The History Of The Real-Life Death Ray
In science-fiction, death rays are defined as weapons that shoot beams of energy to conveniently kill the enemy without bullets or bombs. Because of this, death rays are a staple in sci-fi novels, comic books, and movies, but are death rays real? At least a few people have attempted to create a real-life death ray. Here is what we know about them.
Archimedes and His Death Ray
Archimedes was a Greek inventor, mathematician, scholar, engineer, scientist, and astronomer who lived from 287 to 212 BC. During his lifetime, his homeland of Syracuse was constantly besieged by Roman invaders. That was probably why, according to written evidence from the second-century author Lucian, Archimedes created a death ray that collected and focused the Sun's energies into a single beam of heat. Aimed at the Roman ships anchored in the harbor, the Archimedes death ray could incinerate the wooden vessels and prevented the Roman navy from taking the city. In recent years, many people—including the guys on Mythbusters and students at MIT—have tried to recreate Archimedes 's death ray with only a hint of success.
Harry Grindell Matthews and His Mysterious Death Ray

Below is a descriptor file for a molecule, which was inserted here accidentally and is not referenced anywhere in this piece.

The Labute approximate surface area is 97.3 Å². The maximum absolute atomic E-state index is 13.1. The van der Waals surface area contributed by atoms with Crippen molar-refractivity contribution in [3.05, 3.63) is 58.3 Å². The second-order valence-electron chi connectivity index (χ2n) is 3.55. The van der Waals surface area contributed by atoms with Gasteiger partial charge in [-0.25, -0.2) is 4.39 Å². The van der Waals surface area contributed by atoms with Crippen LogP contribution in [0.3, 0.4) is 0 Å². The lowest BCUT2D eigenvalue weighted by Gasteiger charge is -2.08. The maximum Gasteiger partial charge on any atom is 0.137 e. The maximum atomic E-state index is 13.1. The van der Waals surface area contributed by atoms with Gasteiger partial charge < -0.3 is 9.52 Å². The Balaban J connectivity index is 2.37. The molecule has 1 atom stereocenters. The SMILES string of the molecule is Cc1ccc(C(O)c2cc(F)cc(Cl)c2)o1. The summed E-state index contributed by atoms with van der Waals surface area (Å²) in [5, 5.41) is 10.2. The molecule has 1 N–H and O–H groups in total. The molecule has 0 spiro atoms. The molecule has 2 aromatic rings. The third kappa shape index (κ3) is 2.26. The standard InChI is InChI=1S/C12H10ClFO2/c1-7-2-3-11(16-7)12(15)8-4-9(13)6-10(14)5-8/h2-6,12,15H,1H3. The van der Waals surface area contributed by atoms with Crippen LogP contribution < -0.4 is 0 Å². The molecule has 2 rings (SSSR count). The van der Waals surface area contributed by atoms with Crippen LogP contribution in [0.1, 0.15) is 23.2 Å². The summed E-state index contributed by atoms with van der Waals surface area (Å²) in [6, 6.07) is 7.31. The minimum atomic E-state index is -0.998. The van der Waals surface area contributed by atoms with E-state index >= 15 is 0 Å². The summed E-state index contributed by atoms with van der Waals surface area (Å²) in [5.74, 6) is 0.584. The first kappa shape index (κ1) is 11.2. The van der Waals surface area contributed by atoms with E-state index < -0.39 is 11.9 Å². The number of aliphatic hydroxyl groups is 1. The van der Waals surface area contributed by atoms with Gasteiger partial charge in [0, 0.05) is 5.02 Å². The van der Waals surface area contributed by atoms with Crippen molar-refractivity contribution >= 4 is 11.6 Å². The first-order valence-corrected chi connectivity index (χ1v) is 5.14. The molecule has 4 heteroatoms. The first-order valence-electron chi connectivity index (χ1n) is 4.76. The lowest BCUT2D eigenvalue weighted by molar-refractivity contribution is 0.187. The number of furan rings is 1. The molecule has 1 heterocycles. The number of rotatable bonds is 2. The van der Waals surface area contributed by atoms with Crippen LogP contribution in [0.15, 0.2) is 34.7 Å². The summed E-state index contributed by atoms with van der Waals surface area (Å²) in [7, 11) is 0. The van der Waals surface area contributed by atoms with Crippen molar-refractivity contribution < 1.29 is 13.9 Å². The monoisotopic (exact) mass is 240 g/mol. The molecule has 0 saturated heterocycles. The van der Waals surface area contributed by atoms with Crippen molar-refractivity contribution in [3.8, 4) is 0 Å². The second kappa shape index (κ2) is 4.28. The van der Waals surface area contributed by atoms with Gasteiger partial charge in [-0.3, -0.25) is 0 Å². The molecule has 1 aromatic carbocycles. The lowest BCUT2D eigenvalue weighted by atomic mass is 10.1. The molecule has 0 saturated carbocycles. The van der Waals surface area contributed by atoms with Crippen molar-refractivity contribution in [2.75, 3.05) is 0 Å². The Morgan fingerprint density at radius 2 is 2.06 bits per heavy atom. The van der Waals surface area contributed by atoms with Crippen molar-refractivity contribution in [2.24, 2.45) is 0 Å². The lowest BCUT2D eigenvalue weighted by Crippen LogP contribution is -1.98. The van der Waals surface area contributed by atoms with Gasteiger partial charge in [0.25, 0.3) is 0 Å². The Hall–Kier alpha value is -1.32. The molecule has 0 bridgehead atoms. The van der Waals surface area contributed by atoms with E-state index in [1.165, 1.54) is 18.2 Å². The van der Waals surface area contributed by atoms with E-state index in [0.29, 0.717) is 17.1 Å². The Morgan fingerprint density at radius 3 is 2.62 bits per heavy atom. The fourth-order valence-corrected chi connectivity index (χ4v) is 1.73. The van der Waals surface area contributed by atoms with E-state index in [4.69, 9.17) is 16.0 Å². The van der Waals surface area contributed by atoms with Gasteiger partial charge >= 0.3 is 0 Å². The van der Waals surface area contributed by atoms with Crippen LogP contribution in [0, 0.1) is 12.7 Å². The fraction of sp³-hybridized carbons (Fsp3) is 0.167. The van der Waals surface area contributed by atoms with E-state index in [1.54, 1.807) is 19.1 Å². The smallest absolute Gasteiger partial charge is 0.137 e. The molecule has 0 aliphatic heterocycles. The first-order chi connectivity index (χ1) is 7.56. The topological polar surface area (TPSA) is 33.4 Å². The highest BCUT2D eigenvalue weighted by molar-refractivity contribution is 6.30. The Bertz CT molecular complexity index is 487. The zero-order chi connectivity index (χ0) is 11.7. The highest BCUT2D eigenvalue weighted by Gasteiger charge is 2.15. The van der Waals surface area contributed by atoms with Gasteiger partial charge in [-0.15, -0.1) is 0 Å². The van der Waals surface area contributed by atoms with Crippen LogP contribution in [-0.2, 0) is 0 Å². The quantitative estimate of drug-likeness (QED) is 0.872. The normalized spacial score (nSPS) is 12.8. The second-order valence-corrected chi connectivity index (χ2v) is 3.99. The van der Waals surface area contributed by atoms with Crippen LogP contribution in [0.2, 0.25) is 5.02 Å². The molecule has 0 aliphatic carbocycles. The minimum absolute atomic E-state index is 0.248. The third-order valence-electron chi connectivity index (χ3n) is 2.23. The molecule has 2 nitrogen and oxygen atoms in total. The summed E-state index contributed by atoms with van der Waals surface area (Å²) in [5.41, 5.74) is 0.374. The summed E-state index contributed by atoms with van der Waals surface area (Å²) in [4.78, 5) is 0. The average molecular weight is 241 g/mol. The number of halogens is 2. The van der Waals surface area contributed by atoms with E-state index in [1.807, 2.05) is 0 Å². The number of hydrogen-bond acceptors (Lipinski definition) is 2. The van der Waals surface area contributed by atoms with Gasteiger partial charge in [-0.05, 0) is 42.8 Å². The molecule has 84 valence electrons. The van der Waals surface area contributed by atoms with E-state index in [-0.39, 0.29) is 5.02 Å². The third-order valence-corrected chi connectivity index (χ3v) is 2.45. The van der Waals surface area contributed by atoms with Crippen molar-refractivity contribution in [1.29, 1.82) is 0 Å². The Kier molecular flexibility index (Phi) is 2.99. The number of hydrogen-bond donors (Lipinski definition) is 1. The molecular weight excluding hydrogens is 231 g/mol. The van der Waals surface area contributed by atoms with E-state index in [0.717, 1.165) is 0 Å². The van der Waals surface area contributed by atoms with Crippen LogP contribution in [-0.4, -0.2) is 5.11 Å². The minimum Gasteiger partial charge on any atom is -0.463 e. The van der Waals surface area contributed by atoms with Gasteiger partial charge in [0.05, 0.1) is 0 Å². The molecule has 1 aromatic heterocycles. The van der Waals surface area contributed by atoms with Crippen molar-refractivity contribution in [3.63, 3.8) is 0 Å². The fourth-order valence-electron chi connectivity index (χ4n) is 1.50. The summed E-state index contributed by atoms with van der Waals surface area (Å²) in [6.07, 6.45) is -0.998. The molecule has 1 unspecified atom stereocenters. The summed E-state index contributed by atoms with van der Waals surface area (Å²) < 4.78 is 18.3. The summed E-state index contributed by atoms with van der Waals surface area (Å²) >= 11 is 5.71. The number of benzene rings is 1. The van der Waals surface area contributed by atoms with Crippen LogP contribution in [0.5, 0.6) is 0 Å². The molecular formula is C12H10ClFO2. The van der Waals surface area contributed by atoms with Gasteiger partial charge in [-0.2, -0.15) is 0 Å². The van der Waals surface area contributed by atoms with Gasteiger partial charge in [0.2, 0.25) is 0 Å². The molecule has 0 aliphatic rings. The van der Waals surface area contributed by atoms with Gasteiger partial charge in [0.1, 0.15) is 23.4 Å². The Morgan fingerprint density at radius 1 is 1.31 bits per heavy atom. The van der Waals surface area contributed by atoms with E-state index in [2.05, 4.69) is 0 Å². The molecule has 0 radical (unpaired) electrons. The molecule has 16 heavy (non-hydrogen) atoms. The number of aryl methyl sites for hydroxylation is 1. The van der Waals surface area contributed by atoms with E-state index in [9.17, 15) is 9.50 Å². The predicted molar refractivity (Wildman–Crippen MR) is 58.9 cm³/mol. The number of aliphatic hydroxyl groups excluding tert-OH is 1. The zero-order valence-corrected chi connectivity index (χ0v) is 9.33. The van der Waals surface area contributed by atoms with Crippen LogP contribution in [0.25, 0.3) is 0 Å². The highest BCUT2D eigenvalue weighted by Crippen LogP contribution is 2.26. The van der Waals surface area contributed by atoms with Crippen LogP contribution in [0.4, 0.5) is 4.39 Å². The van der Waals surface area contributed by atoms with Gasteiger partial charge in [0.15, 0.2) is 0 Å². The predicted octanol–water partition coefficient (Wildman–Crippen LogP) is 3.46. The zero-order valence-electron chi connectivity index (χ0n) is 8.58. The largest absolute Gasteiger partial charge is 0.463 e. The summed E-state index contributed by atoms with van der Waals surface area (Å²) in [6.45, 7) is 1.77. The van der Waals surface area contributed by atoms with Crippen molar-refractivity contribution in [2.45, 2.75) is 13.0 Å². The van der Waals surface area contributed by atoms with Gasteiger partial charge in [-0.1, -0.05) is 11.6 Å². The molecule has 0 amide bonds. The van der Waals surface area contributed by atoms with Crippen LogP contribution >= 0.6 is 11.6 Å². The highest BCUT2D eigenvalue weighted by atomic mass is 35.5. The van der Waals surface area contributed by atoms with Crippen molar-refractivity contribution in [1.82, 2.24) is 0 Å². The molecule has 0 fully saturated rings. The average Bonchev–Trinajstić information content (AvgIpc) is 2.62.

Fast forward from ancient Greece to 1920s London. A few years earlier, at the start of World War I, the British military offered a huge cash prize to anyone who could invent a weapon that would be effective against the German zeppelins. An inventor named Harry Grindell Matthews announced in 1923 that he had developed a death ray that used electric energy waves that were powerful enough to shoot both zeppelins and airplanes out of the sky.
Naturally, the British military wanted to see the death ray in action. Strangely, and suspiciously, Matthews ignored their calls. Instead, he invited some reporters to his laboratory to watch a demonstration. With the journalists watching, Matthews used his death ray to kill the engine in a moving motorcycle and to zap a poor mouse to death. He told the reporters that his invention was capable of much more, like halting ships at sea and shooting down planes from 4 miles away. The reporters wrote about his fantastic invention, and Matthews awaited his payout from the British military. When they continued to demand their own demonstration, Matthews announced that he had sold his death ray to France. Neither the French government nor the British government ever used Matthews's death ray, and it seems likely that the invention was a hoax to collect money.
Edwin R. Scott's "Human-Made Lightning Stroke"
About the same time that Harry Grindell Matthews was duping reporters into thinking he invented an effective anti-aircraft weapon, an American inventor named Edwin R. Scott was working on his own death ray. Unlike Matthews, Scott claimed that his death ray could be used as a weapon of mass destruction, although he preferred to use the less lethal-sounding "human-made lightning stroke" over the term "death ray." Scott also differed from Matthews in that he was eager to show off his invention to the U.S. military. He even offered to aim his death ray at one of the Navy's battleships. They politely declined. Like Matthew before him, Scott failed to make his death ray commercially viable.